STOLBERGAnd I do think that, genuinely, they feel that they can work together. And they also know that neither side can afford to have the economy go back into recession, which is what many economists are predicting if we go over the so-called fiscal cliff.
SESNOBut John Boehner has drawn a very bold line around tax rates.
IPIt'll be interesting question whether he's able to hold that line because, in the initial sort of Kumbayah moment after the election, there was talk maybe we could do this just by closing loopholes. But the president has been pretty clear he thinks that's unlikely. Don't get enough money that way.
SESNOMore on that and more of your calls when we come back. A quick break. You're listening to "The Diane Rehm Show."
SESNOAnd welcome back to "The Diane Rehm Show." I'm Frank Sesno, sitting in for Diane today. As we go through our Friday News Roundup: Sheryl Gay Stolberg, the Washington correspondent for The New York Times, Julie Hirschfeld Davis, the congressional correspondent for Bloomberg News, and Greg Ip, the U.S. economics editor for The Economist. Greg, how likely is it, do you think, that we go over the fiscal cliff?
IPI don't think it'll happen, but I don't think anybody has strong conviction around that. I would say that people have sort of three broad scenarios in mind. One is a small deal now that gets us past the fiscal cliff but kicks everything else down the road a number of years, a small deal that gets us past the cliff but also includes the elements of a so-called grand bargain that's hammered out in the coming year that fixes entitlements and tax reform for the coming decade.
IPThe third option, the least appetizing, is that they don't come to any agreement and those tax rates shoot up at the end of the year, the sequester kicks in and a whole variety of other things happen that, you know, basically push the economy into recession early in 2013.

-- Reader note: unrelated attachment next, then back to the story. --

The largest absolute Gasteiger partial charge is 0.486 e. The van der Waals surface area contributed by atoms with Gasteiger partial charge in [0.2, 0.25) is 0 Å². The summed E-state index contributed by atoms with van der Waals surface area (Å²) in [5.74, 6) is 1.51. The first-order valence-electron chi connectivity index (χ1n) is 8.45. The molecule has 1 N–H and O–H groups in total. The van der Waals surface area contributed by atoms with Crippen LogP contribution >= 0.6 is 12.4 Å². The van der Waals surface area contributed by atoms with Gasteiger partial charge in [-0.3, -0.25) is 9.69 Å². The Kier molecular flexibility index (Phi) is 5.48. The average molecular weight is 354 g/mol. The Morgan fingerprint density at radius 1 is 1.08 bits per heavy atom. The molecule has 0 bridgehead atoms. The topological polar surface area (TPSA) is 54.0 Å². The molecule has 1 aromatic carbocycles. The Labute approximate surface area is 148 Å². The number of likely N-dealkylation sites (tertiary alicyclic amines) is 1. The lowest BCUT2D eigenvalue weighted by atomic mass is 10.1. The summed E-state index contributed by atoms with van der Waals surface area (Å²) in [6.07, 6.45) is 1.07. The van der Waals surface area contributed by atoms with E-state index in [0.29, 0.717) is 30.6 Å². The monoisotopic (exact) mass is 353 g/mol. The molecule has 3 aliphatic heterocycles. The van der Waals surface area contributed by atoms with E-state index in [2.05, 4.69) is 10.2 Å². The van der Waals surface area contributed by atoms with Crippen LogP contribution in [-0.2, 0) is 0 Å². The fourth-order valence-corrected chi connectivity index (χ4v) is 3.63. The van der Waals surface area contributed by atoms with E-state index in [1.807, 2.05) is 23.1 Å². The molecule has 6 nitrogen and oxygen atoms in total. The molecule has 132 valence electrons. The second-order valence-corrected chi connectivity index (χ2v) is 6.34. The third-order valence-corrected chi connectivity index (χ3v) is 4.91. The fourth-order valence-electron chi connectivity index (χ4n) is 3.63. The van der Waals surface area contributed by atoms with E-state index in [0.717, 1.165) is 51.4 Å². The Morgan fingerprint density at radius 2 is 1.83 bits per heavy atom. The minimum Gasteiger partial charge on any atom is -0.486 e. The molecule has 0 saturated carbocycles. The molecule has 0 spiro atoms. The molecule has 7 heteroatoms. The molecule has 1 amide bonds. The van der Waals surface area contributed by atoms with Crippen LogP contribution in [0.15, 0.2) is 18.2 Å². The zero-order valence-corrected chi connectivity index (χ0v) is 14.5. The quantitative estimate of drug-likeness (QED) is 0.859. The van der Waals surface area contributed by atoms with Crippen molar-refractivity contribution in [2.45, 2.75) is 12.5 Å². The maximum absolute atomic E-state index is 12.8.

SESNOLet me go to the phones now. You can join us at 1-800-433-8850, or an email, email@example.com. And let me go to -- let me see, where did you go? -- Mark, Grand Forks, N.D. Hi, Mark.
MARKYeah, there's one issue that's completely missing from this conversation of the fiscal cliff and that would be the short-term threat to the budget posed by the continued existence of too-big-to-fail banks. And Diane Rehm's Facebook page has links to Democrat Sherrod Brown setting a CBO report that estimates the taxpayers will have to cough up $8.6 trillion to prep up failing banks.
MARKAnd there's another link there to former International Monetary Fund chief economist Simon Johnson, currently MIT professor, who says that there's a short-term budgetary risk for another financial crisis that, in addition to the $8.6 trillion, will cost taxpayers $5.6 trillion. And he says this should be scored in the budget because both CEOs of J.P. Morgan and Goldman Sachs have estimated another crisis will happen in three to seven years. But yet this is completely omitted from this conversation...
SESNOAll right. Well, let me turn to Greg from The Economist because you're the guy to bring this in. If there are these other ticking time bombs and those are liabilities down the road, why aren't we talking about them, and why aren't we counting them in?